Electoral Crimes


Last week in Bologna a young woman was raped by a person from outside the European Union.
Last week in Biella a young woman was killed by 7 knife wounds and was run down with a car by an Italian man.
Last week in Chivasso, an Italian woman was killed by her Italian ex-husband in front of her young daughter with two pistol shots to the head.
The TV networks and the newspapers dedicated lots of space to the Bologna episode and just marginal space to the Biella and Chivasso episodes.
The rape of a person from outside the European Union makes more news than an Italian homicide.

Rape of a non-European is electoral.
An Italian homicide is not electoral.

People disembarking in Sicily is electoral.
The tens of murders since the beginning of the year involving mafia, ndrangheta, camorra are not electoral.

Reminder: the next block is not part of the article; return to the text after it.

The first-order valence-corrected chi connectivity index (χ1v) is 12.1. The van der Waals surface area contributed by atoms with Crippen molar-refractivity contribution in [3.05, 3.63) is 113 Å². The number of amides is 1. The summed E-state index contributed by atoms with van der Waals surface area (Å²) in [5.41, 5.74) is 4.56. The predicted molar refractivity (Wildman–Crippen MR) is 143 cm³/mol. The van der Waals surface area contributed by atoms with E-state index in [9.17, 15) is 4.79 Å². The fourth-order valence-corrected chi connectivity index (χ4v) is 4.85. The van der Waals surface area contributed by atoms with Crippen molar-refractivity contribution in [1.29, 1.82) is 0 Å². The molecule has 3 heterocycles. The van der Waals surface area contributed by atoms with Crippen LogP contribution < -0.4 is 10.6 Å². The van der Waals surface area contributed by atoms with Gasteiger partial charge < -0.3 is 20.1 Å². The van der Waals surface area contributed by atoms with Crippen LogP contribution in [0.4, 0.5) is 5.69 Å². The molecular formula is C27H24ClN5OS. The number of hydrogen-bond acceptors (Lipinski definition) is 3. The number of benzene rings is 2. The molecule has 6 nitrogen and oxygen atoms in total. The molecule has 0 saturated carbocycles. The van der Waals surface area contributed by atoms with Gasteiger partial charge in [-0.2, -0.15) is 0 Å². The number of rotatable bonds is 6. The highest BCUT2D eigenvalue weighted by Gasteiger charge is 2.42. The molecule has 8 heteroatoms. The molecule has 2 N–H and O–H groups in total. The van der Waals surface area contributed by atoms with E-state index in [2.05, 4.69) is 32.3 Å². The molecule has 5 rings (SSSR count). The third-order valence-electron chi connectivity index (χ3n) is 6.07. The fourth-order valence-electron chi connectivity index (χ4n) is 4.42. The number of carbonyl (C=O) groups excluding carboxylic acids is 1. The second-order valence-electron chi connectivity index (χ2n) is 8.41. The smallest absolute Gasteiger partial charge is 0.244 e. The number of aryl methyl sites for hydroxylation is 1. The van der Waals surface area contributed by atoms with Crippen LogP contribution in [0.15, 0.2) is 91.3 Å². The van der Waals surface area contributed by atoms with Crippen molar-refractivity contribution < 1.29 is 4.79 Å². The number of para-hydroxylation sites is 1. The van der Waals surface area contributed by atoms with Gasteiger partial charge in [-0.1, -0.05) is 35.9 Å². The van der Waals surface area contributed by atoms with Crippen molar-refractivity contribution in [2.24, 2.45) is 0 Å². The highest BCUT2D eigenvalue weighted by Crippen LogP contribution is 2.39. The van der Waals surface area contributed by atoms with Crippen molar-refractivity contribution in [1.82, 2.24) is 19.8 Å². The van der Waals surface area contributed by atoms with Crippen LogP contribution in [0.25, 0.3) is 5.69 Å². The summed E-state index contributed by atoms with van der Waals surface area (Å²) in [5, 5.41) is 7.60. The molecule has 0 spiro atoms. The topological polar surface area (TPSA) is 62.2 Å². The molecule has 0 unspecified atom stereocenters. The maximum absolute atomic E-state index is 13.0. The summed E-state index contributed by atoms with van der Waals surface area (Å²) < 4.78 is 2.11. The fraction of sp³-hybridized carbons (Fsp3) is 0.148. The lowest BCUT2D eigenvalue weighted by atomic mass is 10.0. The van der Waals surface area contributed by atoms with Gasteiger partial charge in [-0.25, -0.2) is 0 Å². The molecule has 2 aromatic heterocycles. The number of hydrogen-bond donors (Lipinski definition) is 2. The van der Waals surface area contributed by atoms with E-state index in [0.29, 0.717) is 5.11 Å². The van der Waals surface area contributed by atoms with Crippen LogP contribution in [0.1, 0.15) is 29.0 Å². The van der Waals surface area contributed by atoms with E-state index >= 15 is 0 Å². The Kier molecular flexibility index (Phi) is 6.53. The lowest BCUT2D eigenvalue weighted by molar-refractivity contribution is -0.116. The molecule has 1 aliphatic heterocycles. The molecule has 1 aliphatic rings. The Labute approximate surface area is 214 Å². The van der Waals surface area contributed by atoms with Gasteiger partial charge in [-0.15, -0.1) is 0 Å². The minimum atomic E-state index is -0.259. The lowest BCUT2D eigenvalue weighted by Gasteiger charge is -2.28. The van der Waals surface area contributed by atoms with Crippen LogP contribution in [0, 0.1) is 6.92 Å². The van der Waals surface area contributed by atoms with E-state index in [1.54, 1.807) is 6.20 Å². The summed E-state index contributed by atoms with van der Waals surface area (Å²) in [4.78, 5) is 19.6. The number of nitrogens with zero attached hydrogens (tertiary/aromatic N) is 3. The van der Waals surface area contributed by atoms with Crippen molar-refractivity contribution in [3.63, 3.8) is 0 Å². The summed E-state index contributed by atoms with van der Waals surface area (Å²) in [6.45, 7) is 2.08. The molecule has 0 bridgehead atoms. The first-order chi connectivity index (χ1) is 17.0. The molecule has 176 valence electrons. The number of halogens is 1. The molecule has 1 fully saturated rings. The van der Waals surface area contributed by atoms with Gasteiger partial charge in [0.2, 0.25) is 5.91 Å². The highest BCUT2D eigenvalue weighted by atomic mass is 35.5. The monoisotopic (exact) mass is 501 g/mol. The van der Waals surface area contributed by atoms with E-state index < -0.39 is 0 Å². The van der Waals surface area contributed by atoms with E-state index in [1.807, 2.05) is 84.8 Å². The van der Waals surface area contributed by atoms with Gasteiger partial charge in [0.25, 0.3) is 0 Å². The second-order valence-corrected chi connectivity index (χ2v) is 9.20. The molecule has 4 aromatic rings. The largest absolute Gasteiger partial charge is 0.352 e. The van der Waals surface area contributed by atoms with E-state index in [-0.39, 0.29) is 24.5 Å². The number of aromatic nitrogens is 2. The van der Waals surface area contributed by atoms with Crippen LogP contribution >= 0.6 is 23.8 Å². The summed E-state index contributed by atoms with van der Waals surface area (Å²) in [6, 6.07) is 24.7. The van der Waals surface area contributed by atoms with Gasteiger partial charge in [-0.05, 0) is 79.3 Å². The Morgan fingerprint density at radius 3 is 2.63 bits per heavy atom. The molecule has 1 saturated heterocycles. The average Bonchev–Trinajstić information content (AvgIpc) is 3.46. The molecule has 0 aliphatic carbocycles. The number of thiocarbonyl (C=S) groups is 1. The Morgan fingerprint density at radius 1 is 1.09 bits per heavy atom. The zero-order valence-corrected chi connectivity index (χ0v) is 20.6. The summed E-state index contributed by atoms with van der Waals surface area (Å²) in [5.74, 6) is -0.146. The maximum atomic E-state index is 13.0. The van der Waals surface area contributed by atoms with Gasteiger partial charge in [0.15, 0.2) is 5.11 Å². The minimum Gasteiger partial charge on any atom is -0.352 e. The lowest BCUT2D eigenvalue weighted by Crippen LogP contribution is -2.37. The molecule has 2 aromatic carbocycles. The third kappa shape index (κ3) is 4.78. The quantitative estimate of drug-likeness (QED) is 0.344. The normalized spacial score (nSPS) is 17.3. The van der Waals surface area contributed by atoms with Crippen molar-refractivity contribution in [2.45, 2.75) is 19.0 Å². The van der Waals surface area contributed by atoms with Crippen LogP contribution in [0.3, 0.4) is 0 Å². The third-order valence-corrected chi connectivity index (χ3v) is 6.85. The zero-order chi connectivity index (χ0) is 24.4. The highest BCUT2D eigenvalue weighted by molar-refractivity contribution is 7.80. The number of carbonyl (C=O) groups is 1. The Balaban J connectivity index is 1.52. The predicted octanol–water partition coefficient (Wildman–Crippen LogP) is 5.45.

Robberies in villas by non-Europeans are electoral.
Protection money collected by a racket in three quarters of Italy, is not electoral.
Italian women kept under lock and key at home by a husband from North Africa are electoral.
The murder by their Italian ex-husbands of Italian separated women is not electoral.
The (potential) attacks by Islamic people in Italy is electoral.
The (real) mafia is not electoral. An honest candidate is electoral.
A candidate who has been “prescritto” (acquitted on grounds of expiration of statutory terms) or convicted of a crime is not electoral.

Posted by Beppe Grillo at 10:22 AM in | Comments (12)
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i want to be current on anonymous messages
please help, me i will be very happy if this is done.

Posted by: JOSEPH ILLOH NWAOJEI II | December 11, 2005 02:19 AM

I read from various posts here Beppe that many in Italy have the same problems we have here in America, I guess the world is beginning to understand that radicalism in any form is bad.
I wonder if Italy lives under the feeling of threat as much as many Americans say they do?